The Yoga Sutras: Ahimsa and Pratipaksha Bhavanam | Examiner.com

The Yoga Sutras: Ahimsa and Pratipaksha Bhavanam | Examiner.com: "The Yoga Sutras: Ahimsa and Pratipaksha Bhavanam
January 18, 2010
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According to the Yoga Sutras of of Patanjali’s in Book II; Sutra’s 28-34, Ahimsa is non violence/non-injury (not causing pain) . MANDALAY CIRCULAR exercises


and

Pratipaksha Bhavanam is the practice of substituting opposite thought forms in the mind.

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Sutra 2.30 states that Ahimsa is not causing pain, not just the physical way, but by your own thoughts and words as these can also cause pain. This can apply to the pain you can cause yourself, others, animals, and the earth. The key to practicing Ahimsa is living mindfully in your own integrity, your own light, and your own truth. Being compassionate towards others as well as yourself is key. This is important if you are going to be a yoga teacher because you need to treat all your students with compassion and diplomacy and help them become more balanced beings.

Yoga helps to release the stress, worries, negativities, tensions, and other issues associated with being part of the outside world and interacting with others. An agitated person can become a calmer person after a yoga class. This person then can be a catalyst for Ahimsa when re-entering the outside world.

Pratipaksha Bhavanam in Sutra’s 2.33 and 2.34 states that one way to control the mind and override negative thinking is to invite positive thoughts. This helps to eliminate the thoughts in our minds that we do not want and are not healthy for us. So it is possible to replace the thought of ill-will or hatred with the thought of good-will or love, but this must be practiced regularly. For example, basic positive thoughts to put your mind at peace can be a simple as “Thank you for providing me with a nice place to live with a roof over my head for the last year,” “Thank you for leading me to the path of being a yogi where I can get in touch with my body, mind, and spirit,” and “Thank you for my friends and family and the good health that we all enjoy today.”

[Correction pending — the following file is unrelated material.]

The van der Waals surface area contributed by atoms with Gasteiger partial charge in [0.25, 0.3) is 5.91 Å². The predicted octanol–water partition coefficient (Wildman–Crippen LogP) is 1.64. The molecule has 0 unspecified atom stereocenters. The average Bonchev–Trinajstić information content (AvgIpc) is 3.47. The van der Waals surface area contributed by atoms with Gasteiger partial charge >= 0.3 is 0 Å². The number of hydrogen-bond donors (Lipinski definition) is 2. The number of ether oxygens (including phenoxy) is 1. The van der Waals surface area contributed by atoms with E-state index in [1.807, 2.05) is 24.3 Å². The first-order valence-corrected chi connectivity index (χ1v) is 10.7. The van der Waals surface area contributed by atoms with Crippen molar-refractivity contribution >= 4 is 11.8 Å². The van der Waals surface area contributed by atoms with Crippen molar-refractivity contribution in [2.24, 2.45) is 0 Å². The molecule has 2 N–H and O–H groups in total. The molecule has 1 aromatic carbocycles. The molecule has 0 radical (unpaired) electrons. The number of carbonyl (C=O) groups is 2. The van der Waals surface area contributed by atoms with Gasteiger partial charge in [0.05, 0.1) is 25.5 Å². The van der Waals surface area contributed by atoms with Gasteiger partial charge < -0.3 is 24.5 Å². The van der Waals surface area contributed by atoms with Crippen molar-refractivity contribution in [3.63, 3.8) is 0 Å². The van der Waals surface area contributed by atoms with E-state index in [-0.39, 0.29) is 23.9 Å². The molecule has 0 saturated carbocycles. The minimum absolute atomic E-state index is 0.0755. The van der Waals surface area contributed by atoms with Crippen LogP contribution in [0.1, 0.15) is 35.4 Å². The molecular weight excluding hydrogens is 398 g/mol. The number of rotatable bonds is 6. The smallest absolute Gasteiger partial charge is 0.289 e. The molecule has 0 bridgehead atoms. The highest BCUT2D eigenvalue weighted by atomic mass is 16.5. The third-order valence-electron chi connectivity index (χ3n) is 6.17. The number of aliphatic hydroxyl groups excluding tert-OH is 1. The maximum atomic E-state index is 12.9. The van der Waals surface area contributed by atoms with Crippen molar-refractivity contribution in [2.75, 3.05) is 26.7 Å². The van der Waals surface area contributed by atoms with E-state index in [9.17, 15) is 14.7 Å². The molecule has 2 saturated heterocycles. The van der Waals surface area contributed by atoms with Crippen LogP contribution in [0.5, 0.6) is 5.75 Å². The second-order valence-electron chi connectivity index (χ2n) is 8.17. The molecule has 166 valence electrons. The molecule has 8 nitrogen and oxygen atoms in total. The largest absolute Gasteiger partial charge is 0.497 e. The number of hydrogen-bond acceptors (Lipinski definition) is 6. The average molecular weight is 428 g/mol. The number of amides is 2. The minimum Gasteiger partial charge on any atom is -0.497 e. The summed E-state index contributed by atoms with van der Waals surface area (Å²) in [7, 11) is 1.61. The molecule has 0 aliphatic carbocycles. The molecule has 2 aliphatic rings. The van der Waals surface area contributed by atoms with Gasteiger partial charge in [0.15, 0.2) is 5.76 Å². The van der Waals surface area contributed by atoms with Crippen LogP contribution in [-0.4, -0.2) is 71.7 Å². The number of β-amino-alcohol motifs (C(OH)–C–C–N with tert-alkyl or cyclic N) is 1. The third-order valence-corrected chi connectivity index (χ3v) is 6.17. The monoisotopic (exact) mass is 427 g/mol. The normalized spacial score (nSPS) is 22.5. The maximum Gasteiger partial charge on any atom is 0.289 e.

Another way to control unwanted thoughts is to consider the principle of cause and effect. If thoughts are cause and experience is the effect, then consider what the effects might be of your actions, thoughts, and words. Will they be positive or negative? You can alter your destiny by being more peace minded and less war-like in all your encounters with others. For example, often when an unpleasant sensation occurs, we let a thought arise that the source of the unpleasantness was a person. This thought is always delusion and any decisions based upon it will therefore be unskillful rather than skillful. Behavior that flows from conflicted thoughts like this can’t be controlled. Engaging in trench warfare with your personality doesn’t work. Unity with others is a better choice.

The practice of Pratipaksha Bhavanam is viewing negative situations in positive ways, which will allow you to acquiesce to being a more balanced and less reactive human being. It is always possible to shift your perspective from negative to positive and this will only be of benefit to you in pursuing yogic way of life.

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